Modern Art Museum of Medellin (MAMM) Expansion
51-1 Arquitectos + CtrlG
Manuel de Rivero / 51-1 Fernando Puente Arnao / 51-1 Cesar Becerra / 51-1 Viviana Peña / CtrlG Catalina Patiño / CtrlG
Isabel Dapena (Project Coordinator) Sebastián Monsalve (Designer) Jorge Gómez (Designer) Eduardo Peláez (Designer) Nicolas Parra / CNI Ingenieros Consultores (Structural Engineer)
Museo de Arte Moderno de Medellin
MAMM seeks to recover the sense of the city as a ‘common good’ via a spatial system that beyond providing ‘strictly controlled museum conditions’ also provides openness and flexibility for public programs. Instead of a building; a vertical village. This way, as in the informal barrios of stacked houses in the hillsides, where one’s roof is the upstairs neighbor’s terrace, in the MAMM Expansion, the required programs are piled up making a cascade of public terraces connected by stairs across a central void. Eleven boxes -of different sizes, heights- rotate and pile on top of each other, in a careful and strategic placement. Each box is wrapped in an ad-hoc material based on its programmatic need: precast concrete, white glass, perforated steel panels and concrete fretworks. In-between those boxes is the place where relations among visitors are multiplied and new dialogues with the landscape are suggested. A Colombian Piranesi. Inside, a promenade of art spaces. Outside, a vertical extension of the linear park of Ciudad del Rio up to the fifth floor, enjoying the city’s pleasant year long spring weather. This is not only to extend the city’s public life inside the building, but to –inversely- make possible that art and culture propagates to the exterior making them more public and accessible. A great contribution in that sense is the reversible theater, since by investing in equipping only one stage, it can be arranged as a conventional (closed) theater for 250 seats or - by opening its eastern façade - to face the adjoining plaza and address a more massive open-air audience.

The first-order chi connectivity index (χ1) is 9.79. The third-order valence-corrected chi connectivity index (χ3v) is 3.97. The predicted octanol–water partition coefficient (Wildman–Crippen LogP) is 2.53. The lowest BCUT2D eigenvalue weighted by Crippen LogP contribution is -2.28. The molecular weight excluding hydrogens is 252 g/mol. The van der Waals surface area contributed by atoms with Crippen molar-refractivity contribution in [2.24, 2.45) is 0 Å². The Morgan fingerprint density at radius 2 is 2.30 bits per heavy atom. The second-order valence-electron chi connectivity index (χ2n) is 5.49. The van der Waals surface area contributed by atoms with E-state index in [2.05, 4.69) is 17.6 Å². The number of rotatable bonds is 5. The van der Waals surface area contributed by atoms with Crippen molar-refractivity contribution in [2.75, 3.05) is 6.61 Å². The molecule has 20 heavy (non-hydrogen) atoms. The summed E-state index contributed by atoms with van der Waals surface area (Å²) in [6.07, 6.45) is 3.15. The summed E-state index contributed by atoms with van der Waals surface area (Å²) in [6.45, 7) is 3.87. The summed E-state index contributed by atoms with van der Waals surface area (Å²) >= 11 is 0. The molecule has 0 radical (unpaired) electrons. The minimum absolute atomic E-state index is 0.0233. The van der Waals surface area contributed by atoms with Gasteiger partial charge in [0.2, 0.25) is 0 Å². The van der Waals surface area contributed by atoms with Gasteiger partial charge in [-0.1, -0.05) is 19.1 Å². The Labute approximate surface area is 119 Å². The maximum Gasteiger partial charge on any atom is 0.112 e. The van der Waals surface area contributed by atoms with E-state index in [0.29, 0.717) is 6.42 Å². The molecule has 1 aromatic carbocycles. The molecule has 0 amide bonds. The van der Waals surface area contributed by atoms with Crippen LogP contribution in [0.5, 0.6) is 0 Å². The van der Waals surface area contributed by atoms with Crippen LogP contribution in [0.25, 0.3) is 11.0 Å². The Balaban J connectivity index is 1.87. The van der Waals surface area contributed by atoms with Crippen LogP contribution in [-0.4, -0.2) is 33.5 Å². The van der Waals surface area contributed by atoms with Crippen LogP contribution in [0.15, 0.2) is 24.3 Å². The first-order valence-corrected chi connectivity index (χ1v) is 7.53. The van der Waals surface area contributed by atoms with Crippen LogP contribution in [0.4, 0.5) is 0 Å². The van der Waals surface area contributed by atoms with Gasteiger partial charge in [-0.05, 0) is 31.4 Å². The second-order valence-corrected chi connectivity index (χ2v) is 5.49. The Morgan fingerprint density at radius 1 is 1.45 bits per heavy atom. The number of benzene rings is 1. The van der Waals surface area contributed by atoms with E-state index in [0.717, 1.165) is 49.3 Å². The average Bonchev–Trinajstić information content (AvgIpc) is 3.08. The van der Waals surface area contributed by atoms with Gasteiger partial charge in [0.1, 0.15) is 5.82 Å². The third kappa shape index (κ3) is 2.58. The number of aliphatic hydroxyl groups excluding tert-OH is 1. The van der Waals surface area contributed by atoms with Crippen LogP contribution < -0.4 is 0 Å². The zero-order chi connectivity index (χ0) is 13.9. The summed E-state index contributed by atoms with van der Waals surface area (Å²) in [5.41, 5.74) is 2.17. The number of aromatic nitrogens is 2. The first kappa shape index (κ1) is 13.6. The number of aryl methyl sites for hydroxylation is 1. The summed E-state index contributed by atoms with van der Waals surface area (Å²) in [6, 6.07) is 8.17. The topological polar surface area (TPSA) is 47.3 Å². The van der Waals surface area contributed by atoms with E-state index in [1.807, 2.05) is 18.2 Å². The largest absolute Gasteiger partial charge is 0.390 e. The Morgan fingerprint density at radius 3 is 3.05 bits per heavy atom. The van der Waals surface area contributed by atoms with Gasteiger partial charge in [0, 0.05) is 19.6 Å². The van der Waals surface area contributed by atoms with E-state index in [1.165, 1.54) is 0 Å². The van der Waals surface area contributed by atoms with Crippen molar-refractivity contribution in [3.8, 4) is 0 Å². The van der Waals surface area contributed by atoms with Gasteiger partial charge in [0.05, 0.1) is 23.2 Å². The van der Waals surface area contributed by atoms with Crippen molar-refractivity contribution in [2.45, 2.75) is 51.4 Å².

In line with famous Medellin’s operations of bringing world-class libraries and schools into the poorest areas of the city, the local government`s most recent attempt is to address the urban needs in poorly urbanized formal areas. MAMM expansion is key in that. It sits in former industrial land that -since 2006- has started redevelopment into a dense middle-class neighborhood dominated by gated communities and a dearth of public space. The project is the result of an international competition to extend MAMM’s old factory Talleres Robledo, refurbished in 2009 as temporary exhibition spaces. The brief demanded for doubling the existing museum with proper art storage, white cube gallery spaces for the permanent art collection, a performance and screening theater, experimental and educational labs, offices, event spaces, commercial units and a parking basement. The intervention area tucked between the existing museum, a linear narrow park and high-rise residential condos required an intelligent spatial solution to link all of them and develop an active public space for the nascent Ciudad del Rio development.
Open to the public in September 2015, it was quickly adopted by people of different ages and dissimilar interests, contributing to an improvement in urban equity. MAMM Expansion offers Medellin an alternative meeting point to the ubiquitous shopping mall and is a step towards a culturally vibrant city. Its covered passageway on the ground floor -with cafes, shops and the museum entrance- protects passersby from tropical rain and sunshine and serves as an open hall, linking the plaza and the park behind the museum to the street. Its flexible theater is weekly used both for closed performances and an active screening program of independent films, as well as open-air events in its plaza. Attendance to the exhibitions has exceeded all expectations, MAMM’s director María Mercedes González declared: “We see an immediate answer, very enthusiastic, people are very proud, the city feels the museum as his.” Even the new Mayor chose the museum’s atrium to swear before the city, declaring “MAMM represents the recovery of public space and culture”. Reputed Colombian writer Hector Abad praised about new MAMM: “It is a building where you feel like in an Escher’s artwork because one does not know well if you are going up or down the stairs. In the new MAMM people can enter freely, and is a popular meeting point, not only for viewing well chosen contemporary art but to attend concerts and shows. It is an entertaining, fun building.” He considered MAMM as a symbol of the new Medellin Cartel… now based on C(iencia) Arte (&) L(iteratura).